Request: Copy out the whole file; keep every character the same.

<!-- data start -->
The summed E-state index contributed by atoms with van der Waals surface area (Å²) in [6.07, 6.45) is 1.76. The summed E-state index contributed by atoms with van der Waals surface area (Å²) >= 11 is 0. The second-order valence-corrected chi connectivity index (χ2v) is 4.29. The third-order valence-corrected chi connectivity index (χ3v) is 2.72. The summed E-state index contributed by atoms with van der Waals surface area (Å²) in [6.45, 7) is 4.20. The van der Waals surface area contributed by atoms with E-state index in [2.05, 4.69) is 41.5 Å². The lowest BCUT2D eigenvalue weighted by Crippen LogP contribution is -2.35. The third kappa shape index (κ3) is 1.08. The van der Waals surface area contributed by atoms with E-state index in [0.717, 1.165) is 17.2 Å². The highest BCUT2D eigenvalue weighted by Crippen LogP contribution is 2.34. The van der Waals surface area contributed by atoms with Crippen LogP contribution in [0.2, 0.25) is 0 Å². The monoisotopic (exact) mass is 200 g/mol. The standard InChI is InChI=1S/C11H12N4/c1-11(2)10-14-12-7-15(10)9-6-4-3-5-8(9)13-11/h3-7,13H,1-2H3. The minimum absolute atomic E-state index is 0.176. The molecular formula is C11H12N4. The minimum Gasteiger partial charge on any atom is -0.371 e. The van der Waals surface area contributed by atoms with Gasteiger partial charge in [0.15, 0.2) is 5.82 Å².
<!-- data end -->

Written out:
The summed E-state index contributed by atoms with van der Waals surface area (Å²) in [6.07, 6.45) is 1.76. The summed E-state index contributed by atoms with van der Waals surface area (Å²) >= 11 is 0. The second-order valence-corrected chi connectivity index (χ2v) is 4.29. The third-order valence-corrected chi connectivity index (χ3v) is 2.72. The summed E-state index contributed by atoms with van der Waals surface area (Å²) in [6.45, 7) is 4.20. The van der Waals surface area contributed by atoms with E-state index in [2.05, 4.69) is 41.5 Å². The lowest BCUT2D eigenvalue weighted by Crippen LogP contribution is -2.35. The third kappa shape index (κ3) is 1.08. The van der Waals surface area contributed by atoms with E-state index in [0.717, 1.165) is 17.2 Å². The highest BCUT2D eigenvalue weighted by Crippen LogP contribution is 2.34. The van der Waals surface area contributed by atoms with Crippen LogP contribution in [0.2, 0.25) is 0 Å². The monoisotopic (exact) mass is 200 g/mol. The standard InChI is InChI=1S/C11H12N4/c1-11(2)10-14-12-7-15(10)9-6-4-3-5-8(9)13-11/h3-7,13H,1-2H3. The minimum absolute atomic E-state index is 0.176. The molecular formula is C11H12N4. The minimum Gasteiger partial charge on any atom is -0.371 e. The van der Waals surface area contributed by atoms with Gasteiger partial charge in [0.15, 0.2) is 5.82 Å².